Ooohhh... I very like it book :)
If say about me, I like as Jo and Beth. Yeah, Beth. Why? I very like write something (but it fan-fictions almost all, alas( ) as Jo and I pay on piano as Beth.
Main. Jo/Beth it my favourite pairing in it fandom :)
If it is between Jo and Amy, I'm in the Jo camp.
But, really I think I relate best to the mother because I have my own household of Little Women.
I'm somewhere in the middle. I want to be in the Amy camp and I don't think of her as a bad person or anything... But as for my personal life it has turned out more in the Jo catagory but I envy all the Amys because really I wish my life were easier; or maybe I wish I would ALLOW my life to be easier or something.
I'm somewhere in the middle. Little Women (and its sequel, Good Wives) is definitely a work that should be re-read as an adult, for (hopefully!) more mature understanding of both characters and their growth.
Jo *was* independent and smart, and in any incarnation of book/movie, she comes off well. She's a very sympathetic character, with her honesty and impulsive friendliness; and modern girls surely love the fact that she was a writer, with a career, and helped support her family. She was genuinely a loving sister and daughter.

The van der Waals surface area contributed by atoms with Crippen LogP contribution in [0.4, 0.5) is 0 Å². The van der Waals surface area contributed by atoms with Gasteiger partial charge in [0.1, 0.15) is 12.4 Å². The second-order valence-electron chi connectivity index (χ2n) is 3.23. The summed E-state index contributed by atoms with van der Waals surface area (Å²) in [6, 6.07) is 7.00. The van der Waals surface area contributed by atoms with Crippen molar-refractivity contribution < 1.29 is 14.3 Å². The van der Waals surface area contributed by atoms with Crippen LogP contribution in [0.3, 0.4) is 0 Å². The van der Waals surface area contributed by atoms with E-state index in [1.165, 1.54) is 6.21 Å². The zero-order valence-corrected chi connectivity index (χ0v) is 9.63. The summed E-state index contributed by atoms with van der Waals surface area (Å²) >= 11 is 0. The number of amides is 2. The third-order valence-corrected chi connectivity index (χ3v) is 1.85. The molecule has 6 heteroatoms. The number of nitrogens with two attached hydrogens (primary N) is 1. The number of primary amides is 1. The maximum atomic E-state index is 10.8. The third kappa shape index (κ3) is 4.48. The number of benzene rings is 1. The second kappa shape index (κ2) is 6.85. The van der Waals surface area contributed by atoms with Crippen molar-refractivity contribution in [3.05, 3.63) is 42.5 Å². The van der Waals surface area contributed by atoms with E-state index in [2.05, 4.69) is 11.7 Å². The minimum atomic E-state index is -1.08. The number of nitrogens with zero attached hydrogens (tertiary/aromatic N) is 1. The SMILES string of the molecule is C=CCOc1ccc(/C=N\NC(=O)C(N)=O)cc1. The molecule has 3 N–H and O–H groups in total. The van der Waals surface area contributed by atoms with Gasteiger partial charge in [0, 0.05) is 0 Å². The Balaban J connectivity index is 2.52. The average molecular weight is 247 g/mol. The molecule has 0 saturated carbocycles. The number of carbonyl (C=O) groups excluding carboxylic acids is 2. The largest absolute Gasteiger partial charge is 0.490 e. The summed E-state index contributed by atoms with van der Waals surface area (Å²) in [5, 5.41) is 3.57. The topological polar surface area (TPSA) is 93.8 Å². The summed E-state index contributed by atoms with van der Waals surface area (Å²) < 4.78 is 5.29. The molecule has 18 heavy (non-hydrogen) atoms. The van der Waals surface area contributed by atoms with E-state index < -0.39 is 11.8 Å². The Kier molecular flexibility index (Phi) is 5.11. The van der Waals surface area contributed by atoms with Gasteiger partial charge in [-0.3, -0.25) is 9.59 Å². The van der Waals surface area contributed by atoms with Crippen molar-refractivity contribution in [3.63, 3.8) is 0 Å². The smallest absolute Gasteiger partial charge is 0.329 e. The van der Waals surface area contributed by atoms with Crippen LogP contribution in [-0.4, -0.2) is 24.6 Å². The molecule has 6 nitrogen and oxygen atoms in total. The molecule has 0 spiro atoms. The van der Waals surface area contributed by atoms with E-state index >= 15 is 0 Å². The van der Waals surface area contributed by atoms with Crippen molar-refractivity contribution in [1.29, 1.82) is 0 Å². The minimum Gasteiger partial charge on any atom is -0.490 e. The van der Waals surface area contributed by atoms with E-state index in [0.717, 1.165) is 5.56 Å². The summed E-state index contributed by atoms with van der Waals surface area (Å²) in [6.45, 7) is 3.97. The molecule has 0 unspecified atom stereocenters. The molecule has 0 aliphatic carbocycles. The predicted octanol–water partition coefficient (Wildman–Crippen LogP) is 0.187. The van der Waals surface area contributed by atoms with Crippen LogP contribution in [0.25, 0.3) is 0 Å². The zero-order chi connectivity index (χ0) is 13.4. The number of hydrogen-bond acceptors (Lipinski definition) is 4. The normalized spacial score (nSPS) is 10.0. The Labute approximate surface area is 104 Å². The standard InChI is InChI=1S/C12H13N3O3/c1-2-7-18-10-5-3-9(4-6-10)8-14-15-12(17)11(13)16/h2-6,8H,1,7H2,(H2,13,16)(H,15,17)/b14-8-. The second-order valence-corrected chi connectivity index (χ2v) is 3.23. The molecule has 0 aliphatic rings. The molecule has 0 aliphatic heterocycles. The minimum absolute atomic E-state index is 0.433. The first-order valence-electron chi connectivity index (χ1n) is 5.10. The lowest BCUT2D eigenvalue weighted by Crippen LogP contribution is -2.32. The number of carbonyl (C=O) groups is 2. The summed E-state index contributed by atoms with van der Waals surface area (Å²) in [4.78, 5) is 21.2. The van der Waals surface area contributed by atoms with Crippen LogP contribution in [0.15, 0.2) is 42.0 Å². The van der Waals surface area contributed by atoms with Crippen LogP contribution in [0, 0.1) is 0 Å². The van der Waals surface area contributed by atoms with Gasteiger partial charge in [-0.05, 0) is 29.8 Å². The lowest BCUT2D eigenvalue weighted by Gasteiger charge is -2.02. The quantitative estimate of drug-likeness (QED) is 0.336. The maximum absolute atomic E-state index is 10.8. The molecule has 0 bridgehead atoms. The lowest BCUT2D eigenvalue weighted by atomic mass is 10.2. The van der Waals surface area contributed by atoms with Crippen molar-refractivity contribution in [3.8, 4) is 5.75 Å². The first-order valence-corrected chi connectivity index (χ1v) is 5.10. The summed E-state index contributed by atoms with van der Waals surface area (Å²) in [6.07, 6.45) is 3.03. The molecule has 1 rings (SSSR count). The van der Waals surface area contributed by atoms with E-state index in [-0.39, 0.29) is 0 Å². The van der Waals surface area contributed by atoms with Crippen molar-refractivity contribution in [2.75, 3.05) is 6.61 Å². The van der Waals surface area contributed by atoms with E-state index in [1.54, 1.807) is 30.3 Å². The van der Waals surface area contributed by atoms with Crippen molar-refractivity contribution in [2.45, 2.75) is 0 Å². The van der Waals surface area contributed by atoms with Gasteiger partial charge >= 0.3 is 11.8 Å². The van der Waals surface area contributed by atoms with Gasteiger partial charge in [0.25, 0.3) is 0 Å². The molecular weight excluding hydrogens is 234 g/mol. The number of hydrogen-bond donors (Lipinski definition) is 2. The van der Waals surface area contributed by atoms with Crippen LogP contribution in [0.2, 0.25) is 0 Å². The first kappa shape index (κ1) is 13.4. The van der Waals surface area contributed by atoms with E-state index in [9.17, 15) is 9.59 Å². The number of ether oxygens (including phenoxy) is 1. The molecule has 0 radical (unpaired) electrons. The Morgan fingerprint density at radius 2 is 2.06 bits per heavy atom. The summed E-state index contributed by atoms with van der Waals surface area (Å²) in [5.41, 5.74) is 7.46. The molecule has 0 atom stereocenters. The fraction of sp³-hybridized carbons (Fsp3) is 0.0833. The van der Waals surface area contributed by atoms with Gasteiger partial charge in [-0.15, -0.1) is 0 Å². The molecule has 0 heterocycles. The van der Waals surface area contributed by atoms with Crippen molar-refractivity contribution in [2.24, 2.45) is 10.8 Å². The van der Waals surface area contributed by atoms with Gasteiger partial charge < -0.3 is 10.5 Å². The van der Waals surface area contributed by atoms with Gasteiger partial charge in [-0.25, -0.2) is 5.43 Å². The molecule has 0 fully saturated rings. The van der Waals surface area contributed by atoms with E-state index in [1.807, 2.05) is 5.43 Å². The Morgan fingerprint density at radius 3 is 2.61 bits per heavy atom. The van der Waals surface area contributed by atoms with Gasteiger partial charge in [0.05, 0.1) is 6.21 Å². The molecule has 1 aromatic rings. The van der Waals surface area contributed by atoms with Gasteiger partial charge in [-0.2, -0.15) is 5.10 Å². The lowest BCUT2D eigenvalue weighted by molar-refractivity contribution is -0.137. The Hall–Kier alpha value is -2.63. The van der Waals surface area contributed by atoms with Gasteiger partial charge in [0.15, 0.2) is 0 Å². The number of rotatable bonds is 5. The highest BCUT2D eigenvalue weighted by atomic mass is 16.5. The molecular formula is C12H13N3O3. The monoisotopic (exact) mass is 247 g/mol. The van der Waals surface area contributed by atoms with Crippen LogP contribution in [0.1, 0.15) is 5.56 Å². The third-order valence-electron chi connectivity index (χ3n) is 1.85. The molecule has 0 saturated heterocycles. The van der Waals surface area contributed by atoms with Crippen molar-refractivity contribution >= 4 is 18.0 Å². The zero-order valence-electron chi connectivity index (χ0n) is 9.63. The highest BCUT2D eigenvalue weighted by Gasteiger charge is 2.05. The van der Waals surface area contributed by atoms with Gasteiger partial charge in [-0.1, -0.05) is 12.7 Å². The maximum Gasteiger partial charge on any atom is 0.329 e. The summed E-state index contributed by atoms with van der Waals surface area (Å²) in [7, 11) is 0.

But she did have some negative traits that are too easily glossed over. She had a horrible temper and a sharp tongue-not a good combination-and she often had poor manners in social settings during a time when that *did* matter very much. (Well, it always does, but even more so then.)
One of the best things she did was turn Laurie's offer of marriage down, because they *would* have had some monumental fights; and Jo would have frankly been an embarrassment to him socially. She, in turn, would have found his lifestyle too restrictive. A good, affectionate friendship would have been lost. It's hard to portray this properly, in film, especially when there's charisma between the actors (like Christian Bale and Winona Ryder...Samantha Mathis was blah.)
Jo lost out on her trip to Europe (that was only hers in hope, and not by any promise) because she was too impatient with her Aunt March, too flippant, and awkward, not because Amy "stole" it from her. Remember, too, that the March family had "come down" in the world due to the Civil War-they used to be well-off, from Meg's early girlhood memories; so they would have been expected to know how to behave in company and to learn certain accomplishments, if they hadn't been reduced in circumstance.
Beth's illness and eventual death (that scene KILLS ME *sobs*), that Jo faithfully nursed her through; and Jo's subsequent devoted care of her parents, taught Jo the patience she desperately needed; and helped her access and share the deep tenderness hidden beneath her prickly exterior. It didn't entirely stamp out her temper problems, but went a long way towards her learning to control it better.